• Do people know who you are?
  • Do people know what you do?
  • What do they associate with you?
  • What words would they use to describe you?
  • Why do they see you as they do?
  • When they think of you or hear your name, what things/ideas/ thoughts jump into their minds?

Once you know how you are seen by others, you can find out whether the promise
you make (i.e. your Professional Brand) is what people experience (i.e. your
reputation). If not, you can decide on ways to close the gap.

Email requesting feedback

Here is an example of an email I sent asking for feedback:
You are all good friends of mine who have also known me in a work context.  Some of you have known me for ever and some of you have got to know me relatively recently but you all have opinions I value.  So my question is this.  When you think of the work Antoinette Oglethorpe (as opposed to the chardonnay swigging one!), what do you think of?  You don’t need to give a lengthy answer, I’d just be interested in the two or three words that come to mind.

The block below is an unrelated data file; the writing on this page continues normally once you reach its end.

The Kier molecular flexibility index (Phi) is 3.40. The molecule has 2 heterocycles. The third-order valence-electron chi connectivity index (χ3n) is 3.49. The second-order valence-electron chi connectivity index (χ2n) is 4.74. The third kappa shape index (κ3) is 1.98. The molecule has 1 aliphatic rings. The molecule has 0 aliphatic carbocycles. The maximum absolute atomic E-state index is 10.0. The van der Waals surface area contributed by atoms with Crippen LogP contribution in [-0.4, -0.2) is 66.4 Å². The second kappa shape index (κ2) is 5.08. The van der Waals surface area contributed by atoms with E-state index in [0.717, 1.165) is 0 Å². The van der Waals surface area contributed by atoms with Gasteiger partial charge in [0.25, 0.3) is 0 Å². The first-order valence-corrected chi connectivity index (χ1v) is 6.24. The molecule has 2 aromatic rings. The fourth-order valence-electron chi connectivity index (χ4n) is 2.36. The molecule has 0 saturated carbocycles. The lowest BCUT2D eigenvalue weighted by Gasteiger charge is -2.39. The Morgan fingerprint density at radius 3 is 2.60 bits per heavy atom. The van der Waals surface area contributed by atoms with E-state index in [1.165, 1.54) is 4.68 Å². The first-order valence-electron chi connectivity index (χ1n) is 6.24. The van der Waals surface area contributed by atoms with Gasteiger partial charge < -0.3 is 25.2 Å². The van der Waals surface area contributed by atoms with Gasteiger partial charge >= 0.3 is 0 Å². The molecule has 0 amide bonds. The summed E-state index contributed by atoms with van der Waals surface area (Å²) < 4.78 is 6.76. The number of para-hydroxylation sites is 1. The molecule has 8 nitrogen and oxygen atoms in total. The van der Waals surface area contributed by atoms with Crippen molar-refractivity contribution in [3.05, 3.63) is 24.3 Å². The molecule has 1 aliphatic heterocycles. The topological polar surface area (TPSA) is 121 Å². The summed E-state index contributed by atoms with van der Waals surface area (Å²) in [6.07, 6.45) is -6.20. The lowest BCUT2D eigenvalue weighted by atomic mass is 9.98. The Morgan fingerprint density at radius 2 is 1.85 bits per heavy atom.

If this all sounds too hard or you just don’t want to be put on the spot, don’t worry. 
But any thoughts you’re happy to share would be a great help. And here is a word cloud of the responses I received. I was pretty happy with that!

Word cloud of responses for The Importance of Professional Brand and Reputation for Career Success by Antoinette Ogelthorpe.

Managing your reputation

Today, it’s not only important to be good at what you do, but also to become visible to the right people in the right way. That doesn’t mean sucking up to your supervisor, though. The key is to position yourself as an expert.  That way, you will get connected to all the important events and activities in your organisation.  Your opinion will be sought after by the top people in your company. It’s about creating value for your company and proactively communicating that to others in your organisation.

There are three principles to follow:

1.  Do Things. Tell People.

Among all the noise, no one is going to notice the awesome things you’re doing—the things you care about—unless you share them.

If you keep a low profile and let your work speak for itself, you may indeed develop a good reputation among the people you work closely with. But that’s a limited number of people. Individuals in other departments or leaders many levels above you may not be aware of your contributions. And any staffing changes might disrupt the hard-fought reputational capital you’ve built. Your new supervisor or colleagues, lacking personal experience with you, may have no idea whether you’re any good.